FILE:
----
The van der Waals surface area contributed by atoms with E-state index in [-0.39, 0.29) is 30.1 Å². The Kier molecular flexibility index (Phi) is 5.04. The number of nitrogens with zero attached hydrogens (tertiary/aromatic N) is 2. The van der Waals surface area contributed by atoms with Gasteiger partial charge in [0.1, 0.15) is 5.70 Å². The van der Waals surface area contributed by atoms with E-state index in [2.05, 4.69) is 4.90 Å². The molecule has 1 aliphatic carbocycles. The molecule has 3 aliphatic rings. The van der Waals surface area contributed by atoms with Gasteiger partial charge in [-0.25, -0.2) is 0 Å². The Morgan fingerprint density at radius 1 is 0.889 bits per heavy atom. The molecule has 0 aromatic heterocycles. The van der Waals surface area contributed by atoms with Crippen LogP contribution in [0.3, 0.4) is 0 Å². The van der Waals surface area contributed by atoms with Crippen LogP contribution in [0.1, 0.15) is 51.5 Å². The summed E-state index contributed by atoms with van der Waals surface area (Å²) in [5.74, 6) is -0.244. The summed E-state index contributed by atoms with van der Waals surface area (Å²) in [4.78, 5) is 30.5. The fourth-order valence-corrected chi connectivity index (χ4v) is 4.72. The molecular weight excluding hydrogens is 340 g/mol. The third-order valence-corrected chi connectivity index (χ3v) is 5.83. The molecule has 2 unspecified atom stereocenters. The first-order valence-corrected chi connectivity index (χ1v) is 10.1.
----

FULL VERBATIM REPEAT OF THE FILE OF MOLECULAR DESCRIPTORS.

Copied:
The van der Waals surface area contributed by atoms with E-state index in [-0.39, 0.29) is 30.1 Å². The Kier molecular flexibility index (Phi) is 5.04. The number of nitrogens with zero attached hydrogens (tertiary/aromatic N) is 2. The van der Waals surface area contributed by atoms with Gasteiger partial charge in [0.1, 0.15) is 5.70 Å². The van der Waals surface area contributed by atoms with E-state index in [2.05, 4.69) is 4.90 Å². The molecule has 1 aliphatic carbocycles. The molecule has 3 aliphatic rings. The van der Waals surface area contributed by atoms with Gasteiger partial charge in [-0.25, -0.2) is 0 Å². The Morgan fingerprint density at radius 1 is 0.889 bits per heavy atom. The molecule has 0 aromatic heterocycles. The van der Waals surface area contributed by atoms with Crippen LogP contribution in [0.3, 0.4) is 0 Å². The van der Waals surface area contributed by atoms with Crippen LogP contribution in [0.1, 0.15) is 51.5 Å². The summed E-state index contributed by atoms with van der Waals surface area (Å²) in [5.74, 6) is -0.244. The summed E-state index contributed by atoms with van der Waals surface area (Å²) in [4.78, 5) is 30.5. The fourth-order valence-corrected chi connectivity index (χ4v) is 4.72. The molecular weight excluding hydrogens is 340 g/mol. The third-order valence-corrected chi connectivity index (χ3v) is 5.83. The molecule has 2 unspecified atom stereocenters. The first-order valence-corrected chi connectivity index (χ1v) is 10.1.